annular FGPs with variable thicknesses. Vel and Batra [7] reported properties of the FGPs are assumed to vary continuously and
a three-dimensional exact solution for the vibration of functionally smoothly through the thickness according to the power-law distri-
graded rectangular plates. bution of the volume fraction of the constituents. In the thermal
buckling analysis of a FGP, the temperature is considered to vary
only through the thickness direction and to be constant over any
* Corresponding author. Tel.: +852 2788 9847; fax: +852 2788 7612. plane. A stabilized conforming nodal integration approach is em-
E-mail address: bcraylee@cityu.edu.hk (Y.Y. Lee). ployed to evaluate the plate bending stiffness, and the shear and

0263-8223/$ - see front matter Ó 2009 Elsevier Ltd. All rights reserved.
doi:10.1016/j.compstruct.2009.03.005
162 X. Zhao et al. / Composite Structures 90 (2009) 161–171

membrane terms are estimated using a direct nodal integration 0.5


method. When compared with Gauss integration, the proposed
0.4
integration scheme shows better computational efficiency without n = 10
shear locking for very thin plates. Moreover, this method is more 0.3
effective for dealing with plates with complex geometry, especially n=5
0.2
plates with cutouts. The buckling behaviour of a variety of FGPs, n=3
including solid plates and plates with holes, is discussed, and the 0.1
influence of the volume fraction exponent, hole size, and boundary
0.0

z/h
condition on the buckling strength of these plates is also examined. n=1
-0.1
n = 0.5
2. Functionally graded plates -0.2
n = 0.3
Fig. 1 shows a FGP that measures a  b  h. A coordinate system -0.3
n = 0.1
(x, y, z) is established on the middle plane of the plate, and the -0.4
material properties are assumed to vary through the thickness
according to the power law: -0.5
0.0 0.1 0.2 0.3 0.4 0.5 0.6 0.7 0.8 0.9 1.0
PðzÞ ¼ ðP c  Pm ÞV c þ Pm ; ð1aÞ Vc
 n
1 z
Vc ¼ þ ðn P 0Þ; ð1bÞ Fig. 2. Volume fraction versus thickness.
2 h
where P represents one of the effective material properties, such as uðx; y; zÞ ¼ u0 ðx; yÞ þ z/x ðx; yÞ;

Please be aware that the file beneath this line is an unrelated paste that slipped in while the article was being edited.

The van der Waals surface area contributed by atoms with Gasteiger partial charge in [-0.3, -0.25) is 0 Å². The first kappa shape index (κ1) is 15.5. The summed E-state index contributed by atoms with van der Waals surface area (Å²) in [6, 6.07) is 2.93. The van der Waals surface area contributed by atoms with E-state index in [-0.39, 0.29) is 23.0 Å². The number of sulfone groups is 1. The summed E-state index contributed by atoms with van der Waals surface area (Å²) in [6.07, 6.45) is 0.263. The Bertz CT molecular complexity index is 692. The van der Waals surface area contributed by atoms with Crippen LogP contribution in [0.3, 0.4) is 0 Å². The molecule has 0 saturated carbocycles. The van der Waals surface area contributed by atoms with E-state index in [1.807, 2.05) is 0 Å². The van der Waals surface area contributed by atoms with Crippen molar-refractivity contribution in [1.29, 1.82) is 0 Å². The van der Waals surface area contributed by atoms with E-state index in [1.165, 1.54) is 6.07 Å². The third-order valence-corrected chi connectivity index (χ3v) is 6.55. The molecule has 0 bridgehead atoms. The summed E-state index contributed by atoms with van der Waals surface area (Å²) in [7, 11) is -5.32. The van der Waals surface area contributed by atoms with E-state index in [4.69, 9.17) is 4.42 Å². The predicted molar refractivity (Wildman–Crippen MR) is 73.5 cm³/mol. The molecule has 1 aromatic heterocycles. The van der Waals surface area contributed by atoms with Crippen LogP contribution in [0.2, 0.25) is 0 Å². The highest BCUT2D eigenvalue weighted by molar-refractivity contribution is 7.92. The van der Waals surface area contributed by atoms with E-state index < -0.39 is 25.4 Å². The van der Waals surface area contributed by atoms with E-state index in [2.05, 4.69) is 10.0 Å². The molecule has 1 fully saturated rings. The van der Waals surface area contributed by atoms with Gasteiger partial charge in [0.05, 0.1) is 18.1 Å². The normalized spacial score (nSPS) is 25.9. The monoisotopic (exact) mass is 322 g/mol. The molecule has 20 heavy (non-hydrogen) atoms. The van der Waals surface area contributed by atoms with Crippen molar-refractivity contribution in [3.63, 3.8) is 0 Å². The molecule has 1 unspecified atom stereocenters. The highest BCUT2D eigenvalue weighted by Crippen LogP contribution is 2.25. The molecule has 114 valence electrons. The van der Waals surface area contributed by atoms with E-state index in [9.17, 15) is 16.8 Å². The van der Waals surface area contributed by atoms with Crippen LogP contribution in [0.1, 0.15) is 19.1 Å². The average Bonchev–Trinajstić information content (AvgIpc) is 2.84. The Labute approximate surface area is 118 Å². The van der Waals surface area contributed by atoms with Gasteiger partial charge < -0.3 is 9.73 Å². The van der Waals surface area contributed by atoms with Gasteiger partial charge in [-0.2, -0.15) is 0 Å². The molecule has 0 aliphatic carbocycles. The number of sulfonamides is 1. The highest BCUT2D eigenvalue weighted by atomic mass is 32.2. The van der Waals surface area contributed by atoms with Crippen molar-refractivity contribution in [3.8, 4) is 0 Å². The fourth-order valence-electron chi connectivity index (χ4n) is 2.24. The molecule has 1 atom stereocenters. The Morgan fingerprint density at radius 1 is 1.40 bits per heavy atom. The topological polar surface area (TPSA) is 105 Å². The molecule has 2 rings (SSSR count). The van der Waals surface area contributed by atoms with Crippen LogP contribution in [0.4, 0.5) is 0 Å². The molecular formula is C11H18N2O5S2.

Young’s modulus E, density q, Poisson’s ratio m, thermal conductiv- v ðx; y; zÞ ¼ v 0 ðx; yÞ þ z/y ðx; yÞ; ð3Þ
ity k, or thermal expansion a; the subscripts c and m represent the wðx; y; zÞ ¼ w0 ðx; yÞ;
ceramic and metal, respectively; Vc is the volume fraction of the
ceramic; and n is the volume fraction exponent. Fig. 2 illustrates where u0, v0, and w0 denote the displacements at the mid-plane of
the variation of the volume fraction through the thickness with dif- the plate along the x, y, and z directions, and /x and /y represent the
ferent volume fraction exponents. For temperature-dependent transverse normal rotations about the y and x axes, respectively.
materials, the corresponding properties are given by [25] The linear strain–displacement relationship is given by
8 9
P ¼ P0 ðP 1 T 1 þ 1 þ P1 T þ P2 T 2 þ P3 T 3 Þ; ð2Þ < exx >
> = 
cyz

eyy ¼ e0 þ zj; ¼ c0 ; ð4Þ
where P0, P1, P1, P2, and P3 are the temperature coefficients. The :c >
> ; cxz
xy
material properties are computed at standard room temperature
(T = 300K) unless otherwise specified. where
8 @u 9 8 @/x 9
>
>
0
>
> >
> @x >
> ( )
3. Theoretical formulation < @x = < @/ = /y þ @w 0
@v 0 y @y
e0 ¼ @y ; j¼ @y ; c0 ¼ : ð5Þ
> > > > /x þ @w
: @u0 þ @ v 0 >
> > @/y >
0

3.1. Energy functional ; : @/x ; @x


@y @x @y
þ @x

According to the first-order shear deformation plate theory [26], Thus, the constitutive relations are expressed as
8 9 2 308 9 8 9 1
the displacement field can be expressed as >
> rxx >
> Q 11 Q 12 0 0 0 >
> exx >
> >
> 1>>
>
> >
> 6 7B>> >
> >
> >
> C
> > 0 7B> > eyy > >1>
< ryy >
> = 6 Q 12
6
Q 11 0 0
7B< = >
> < > = C
C
rxy ¼ 6
60 0 Q 66 0 0 7 B C
7B> cxy >  > 0 >aDT C;
>
> >
> > > >> >
> r > 6 7B> >
cyz > > C
>
> yz >
> 40 0 0 Q 44 0 5@> > > >0>
> > A
> > > ; >
> : > ;
b :
rxz ; 0 0 0 0 Q 55
:
cxz 0
ð6Þ
where
E
Q 11 ¼ ; Q 12 ¼ mQ 11 ; Q 22 ¼ Q 11 ;
1  m2
E
Q 44 ¼ Q 55 ¼ Q 66 ¼ ; ð7Þ
2ð1  mÞ
and DT is the temperature change from a stress-free state (T = 0 °C).
a Note that the effective properties of the plate vary along the thick-
ness direction according to Eq. (1), and thus elastic coefficient Qij is
a function of z. The total in-plane force resultants, total moment
resultants, and transverse force resultants are given by
8 9 8 9
h/2 < N xx >
> < rxx >
= Z h=2 > =
N ¼ Nyy ¼ ryy dz;
>
: >
; h=2 >
: >
h/2 Nxy rxy ;
8 9 8 9
< M xx >
> = Z h=2 >< rxx >
=
M ¼ M yy ¼ ryy zdz; and ð8a;bÞ
>
: >
; >
h=2 : >
Fig. 1. Functionally graded plate.
M xy rxy ;
X. Zhao et al. / Composite Structures 90 (2009) 161–171 163

  Z  
Qy h=2